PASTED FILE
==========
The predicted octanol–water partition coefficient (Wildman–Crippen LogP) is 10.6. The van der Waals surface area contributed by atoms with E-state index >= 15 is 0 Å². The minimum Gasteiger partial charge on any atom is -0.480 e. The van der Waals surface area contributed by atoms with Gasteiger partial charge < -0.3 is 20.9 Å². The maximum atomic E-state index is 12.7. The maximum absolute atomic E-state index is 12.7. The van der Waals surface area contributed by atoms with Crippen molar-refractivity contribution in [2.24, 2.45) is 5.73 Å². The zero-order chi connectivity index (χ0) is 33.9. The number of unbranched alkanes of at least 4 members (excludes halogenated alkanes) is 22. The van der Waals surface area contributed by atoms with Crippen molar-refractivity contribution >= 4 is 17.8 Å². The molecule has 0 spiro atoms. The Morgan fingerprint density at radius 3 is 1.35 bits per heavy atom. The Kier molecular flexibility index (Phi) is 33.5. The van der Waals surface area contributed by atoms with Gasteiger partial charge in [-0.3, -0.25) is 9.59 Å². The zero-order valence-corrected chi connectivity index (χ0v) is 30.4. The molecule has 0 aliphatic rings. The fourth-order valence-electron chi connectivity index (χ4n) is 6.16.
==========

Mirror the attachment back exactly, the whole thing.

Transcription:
The predicted octanol–water partition coefficient (Wildman–Crippen LogP) is 10.6. The van der Waals surface area contributed by atoms with E-state index >= 15 is 0 Å². The minimum Gasteiger partial charge on any atom is -0.480 e. The van der Waals surface area contributed by atoms with Gasteiger partial charge < -0.3 is 20.9 Å². The maximum atomic E-state index is 12.7. The maximum absolute atomic E-state index is 12.7. The van der Waals surface area contributed by atoms with Crippen molar-refractivity contribution in [2.24, 2.45) is 5.73 Å². The zero-order chi connectivity index (χ0) is 33.9. The number of unbranched alkanes of at least 4 members (excludes halogenated alkanes) is 22. The van der Waals surface area contributed by atoms with Crippen molar-refractivity contribution >= 4 is 17.8 Å². The molecule has 0 spiro atoms. The Morgan fingerprint density at radius 3 is 1.35 bits per heavy atom. The Kier molecular flexibility index (Phi) is 33.5. The van der Waals surface area contributed by atoms with Gasteiger partial charge in [-0.3, -0.25) is 9.59 Å². The zero-order valence-corrected chi connectivity index (χ0v) is 30.4. The molecule has 0 aliphatic rings. The fourth-order valence-electron chi connectivity index (χ4n) is 6.16.